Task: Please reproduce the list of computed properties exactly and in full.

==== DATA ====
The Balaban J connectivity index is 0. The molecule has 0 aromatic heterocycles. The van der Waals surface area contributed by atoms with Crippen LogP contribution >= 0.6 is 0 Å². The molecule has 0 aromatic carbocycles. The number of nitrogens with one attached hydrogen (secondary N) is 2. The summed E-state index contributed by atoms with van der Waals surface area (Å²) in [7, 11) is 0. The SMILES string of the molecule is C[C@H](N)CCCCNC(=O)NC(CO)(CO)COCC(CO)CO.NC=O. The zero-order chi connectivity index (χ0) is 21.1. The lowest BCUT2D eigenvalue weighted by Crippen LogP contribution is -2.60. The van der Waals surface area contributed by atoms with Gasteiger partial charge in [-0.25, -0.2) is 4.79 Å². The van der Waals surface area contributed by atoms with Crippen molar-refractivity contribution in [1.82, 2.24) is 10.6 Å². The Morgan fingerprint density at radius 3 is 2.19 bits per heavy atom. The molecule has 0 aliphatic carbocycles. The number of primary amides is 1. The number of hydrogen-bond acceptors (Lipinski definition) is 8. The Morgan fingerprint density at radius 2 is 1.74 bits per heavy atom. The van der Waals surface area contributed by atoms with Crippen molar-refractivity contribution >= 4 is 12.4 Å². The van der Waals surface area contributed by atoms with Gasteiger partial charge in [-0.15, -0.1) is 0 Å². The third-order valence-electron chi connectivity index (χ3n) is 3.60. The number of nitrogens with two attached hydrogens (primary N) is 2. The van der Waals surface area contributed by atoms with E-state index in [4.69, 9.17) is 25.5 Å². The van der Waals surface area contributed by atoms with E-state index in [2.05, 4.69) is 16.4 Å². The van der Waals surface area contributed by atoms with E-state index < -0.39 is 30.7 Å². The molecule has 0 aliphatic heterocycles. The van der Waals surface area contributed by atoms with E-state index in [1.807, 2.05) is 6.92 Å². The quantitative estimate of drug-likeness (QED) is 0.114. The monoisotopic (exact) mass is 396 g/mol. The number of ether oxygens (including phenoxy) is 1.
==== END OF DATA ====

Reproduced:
The Balaban J connectivity index is 0. The molecule has 0 aromatic heterocycles. The van der Waals surface area contributed by atoms with Crippen LogP contribution >= 0.6 is 0 Å². The molecule has 0 aromatic carbocycles. The number of nitrogens with one attached hydrogen (secondary N) is 2. The summed E-state index contributed by atoms with van der Waals surface area (Å²) in [7, 11) is 0. The SMILES string of the molecule is C[C@H](N)CCCCNC(=O)NC(CO)(CO)COCC(CO)CO.NC=O. The zero-order chi connectivity index (χ0) is 21.1. The lowest BCUT2D eigenvalue weighted by Crippen LogP contribution is -2.60. The van der Waals surface area contributed by atoms with Gasteiger partial charge in [-0.25, -0.2) is 4.79 Å². The van der Waals surface area contributed by atoms with Crippen molar-refractivity contribution in [1.82, 2.24) is 10.6 Å². The Morgan fingerprint density at radius 3 is 2.19 bits per heavy atom. The molecule has 0 aliphatic carbocycles. The number of primary amides is 1. The number of hydrogen-bond acceptors (Lipinski definition) is 8. The Morgan fingerprint density at radius 2 is 1.74 bits per heavy atom. The van der Waals surface area contributed by atoms with Crippen molar-refractivity contribution >= 4 is 12.4 Å². The van der Waals surface area contributed by atoms with Gasteiger partial charge in [-0.15, -0.1) is 0 Å². The third-order valence-electron chi connectivity index (χ3n) is 3.60. The number of nitrogens with two attached hydrogens (primary N) is 2. The van der Waals surface area contributed by atoms with E-state index in [4.69, 9.17) is 25.5 Å². The van der Waals surface area contributed by atoms with E-state index in [2.05, 4.69) is 16.4 Å². The van der Waals surface area contributed by atoms with E-state index < -0.39 is 30.7 Å². The molecule has 0 aliphatic heterocycles. The van der Waals surface area contributed by atoms with E-state index in [1.807, 2.05) is 6.92 Å². The quantitative estimate of drug-likeness (QED) is 0.114. The monoisotopic (exact) mass is 396 g/mol. The number of ether oxygens (including phenoxy) is 1.